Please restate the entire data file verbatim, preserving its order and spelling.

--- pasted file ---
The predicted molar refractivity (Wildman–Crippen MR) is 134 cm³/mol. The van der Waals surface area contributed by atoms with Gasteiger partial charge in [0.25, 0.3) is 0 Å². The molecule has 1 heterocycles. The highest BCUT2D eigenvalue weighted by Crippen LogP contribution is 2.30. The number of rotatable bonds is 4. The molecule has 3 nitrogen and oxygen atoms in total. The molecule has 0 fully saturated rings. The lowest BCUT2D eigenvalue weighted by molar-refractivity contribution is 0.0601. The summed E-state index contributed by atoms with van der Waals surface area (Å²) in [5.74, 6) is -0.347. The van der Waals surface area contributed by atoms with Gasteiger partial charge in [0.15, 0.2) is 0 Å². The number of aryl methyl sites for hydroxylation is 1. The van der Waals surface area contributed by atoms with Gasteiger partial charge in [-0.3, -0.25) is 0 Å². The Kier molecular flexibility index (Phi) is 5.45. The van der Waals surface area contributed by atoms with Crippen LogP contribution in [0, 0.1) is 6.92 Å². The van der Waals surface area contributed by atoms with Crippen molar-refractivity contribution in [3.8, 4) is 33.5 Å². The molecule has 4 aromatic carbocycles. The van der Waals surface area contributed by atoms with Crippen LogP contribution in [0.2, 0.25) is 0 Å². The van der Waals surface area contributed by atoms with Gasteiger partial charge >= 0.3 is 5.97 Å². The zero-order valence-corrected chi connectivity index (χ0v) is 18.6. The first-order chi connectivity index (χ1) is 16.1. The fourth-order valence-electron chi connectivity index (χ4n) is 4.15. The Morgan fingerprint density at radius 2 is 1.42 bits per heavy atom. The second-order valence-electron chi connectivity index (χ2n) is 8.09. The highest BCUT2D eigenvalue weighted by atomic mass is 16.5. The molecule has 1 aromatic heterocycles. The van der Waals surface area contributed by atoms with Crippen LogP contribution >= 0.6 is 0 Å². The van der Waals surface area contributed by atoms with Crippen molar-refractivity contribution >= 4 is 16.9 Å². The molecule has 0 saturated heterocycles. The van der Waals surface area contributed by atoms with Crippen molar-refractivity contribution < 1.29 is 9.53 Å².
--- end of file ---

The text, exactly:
The predicted molar refractivity (Wildman–Crippen MR) is 134 cm³/mol. The van der Waals surface area contributed by atoms with Gasteiger partial charge in [0.25, 0.3) is 0 Å². The molecule has 1 heterocycles. The highest BCUT2D eigenvalue weighted by Crippen LogP contribution is 2.30. The number of rotatable bonds is 4. The molecule has 3 nitrogen and oxygen atoms in total. The molecule has 0 fully saturated rings. The lowest BCUT2D eigenvalue weighted by molar-refractivity contribution is 0.0601. The summed E-state index contributed by atoms with van der Waals surface area (Å²) in [5.74, 6) is -0.347. The van der Waals surface area contributed by atoms with Gasteiger partial charge in [0.15, 0.2) is 0 Å². The number of aryl methyl sites for hydroxylation is 1. The van der Waals surface area contributed by atoms with Gasteiger partial charge in [-0.3, -0.25) is 0 Å². The Kier molecular flexibility index (Phi) is 5.45. The van der Waals surface area contributed by atoms with Crippen LogP contribution in [0, 0.1) is 6.92 Å². The van der Waals surface area contributed by atoms with Crippen molar-refractivity contribution in [3.8, 4) is 33.5 Å². The molecule has 4 aromatic carbocycles. The van der Waals surface area contributed by atoms with Crippen LogP contribution in [0.2, 0.25) is 0 Å². The van der Waals surface area contributed by atoms with Gasteiger partial charge >= 0.3 is 5.97 Å². The zero-order valence-corrected chi connectivity index (χ0v) is 18.6. The first-order chi connectivity index (χ1) is 16.1. The fourth-order valence-electron chi connectivity index (χ4n) is 4.15. The Morgan fingerprint density at radius 2 is 1.42 bits per heavy atom. The second-order valence-electron chi connectivity index (χ2n) is 8.09. The highest BCUT2D eigenvalue weighted by atomic mass is 16.5. The molecule has 1 aromatic heterocycles. The van der Waals surface area contributed by atoms with Crippen LogP contribution >= 0.6 is 0 Å². The van der Waals surface area contributed by atoms with Crippen molar-refractivity contribution >= 4 is 16.9 Å². The molecule has 0 saturated heterocycles. The van der Waals surface area contributed by atoms with Crippen molar-refractivity contribution < 1.29 is 9.53 Å².